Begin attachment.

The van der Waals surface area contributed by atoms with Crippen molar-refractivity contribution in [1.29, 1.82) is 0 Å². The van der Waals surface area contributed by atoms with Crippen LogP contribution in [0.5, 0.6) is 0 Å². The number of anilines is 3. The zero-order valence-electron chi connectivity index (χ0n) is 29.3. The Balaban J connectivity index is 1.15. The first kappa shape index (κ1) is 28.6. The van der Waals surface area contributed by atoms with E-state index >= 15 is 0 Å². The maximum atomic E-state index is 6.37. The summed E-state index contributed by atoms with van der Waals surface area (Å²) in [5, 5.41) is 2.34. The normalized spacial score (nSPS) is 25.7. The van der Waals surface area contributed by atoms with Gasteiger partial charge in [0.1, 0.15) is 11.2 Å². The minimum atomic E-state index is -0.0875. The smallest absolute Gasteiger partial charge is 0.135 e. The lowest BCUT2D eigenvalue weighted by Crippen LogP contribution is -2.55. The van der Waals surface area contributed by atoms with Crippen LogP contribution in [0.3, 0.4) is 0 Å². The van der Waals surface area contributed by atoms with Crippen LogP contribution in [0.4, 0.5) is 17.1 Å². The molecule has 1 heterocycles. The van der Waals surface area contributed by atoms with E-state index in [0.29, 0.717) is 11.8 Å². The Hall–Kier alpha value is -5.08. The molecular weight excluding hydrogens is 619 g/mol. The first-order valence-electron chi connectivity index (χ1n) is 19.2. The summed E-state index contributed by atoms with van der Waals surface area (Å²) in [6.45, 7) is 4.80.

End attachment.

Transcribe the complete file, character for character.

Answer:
The van der Waals surface area contributed by atoms with Crippen molar-refractivity contribution in [1.29, 1.82) is 0 Å². The van der Waals surface area contributed by atoms with Crippen LogP contribution in [0.5, 0.6) is 0 Å². The number of anilines is 3. The zero-order valence-electron chi connectivity index (χ0n) is 29.3. The Balaban J connectivity index is 1.15. The first kappa shape index (κ1) is 28.6. The van der Waals surface area contributed by atoms with E-state index >= 15 is 0 Å². The maximum atomic E-state index is 6.37. The summed E-state index contributed by atoms with van der Waals surface area (Å²) in [5, 5.41) is 2.34. The normalized spacial score (nSPS) is 25.7. The van der Waals surface area contributed by atoms with Gasteiger partial charge in [0.1, 0.15) is 11.2 Å². The minimum atomic E-state index is -0.0875. The smallest absolute Gasteiger partial charge is 0.135 e. The lowest BCUT2D eigenvalue weighted by Crippen LogP contribution is -2.55. The van der Waals surface area contributed by atoms with Crippen LogP contribution in [0.3, 0.4) is 0 Å². The van der Waals surface area contributed by atoms with Crippen LogP contribution in [0.4, 0.5) is 17.1 Å². The molecule has 1 heterocycles. The van der Waals surface area contributed by atoms with E-state index in [0.29, 0.717) is 11.8 Å². The Hall–Kier alpha value is -5.08. The molecular weight excluding hydrogens is 619 g/mol. The first-order valence-electron chi connectivity index (χ1n) is 19.2. The summed E-state index contributed by atoms with van der Waals surface area (Å²) in [6.45, 7) is 4.80.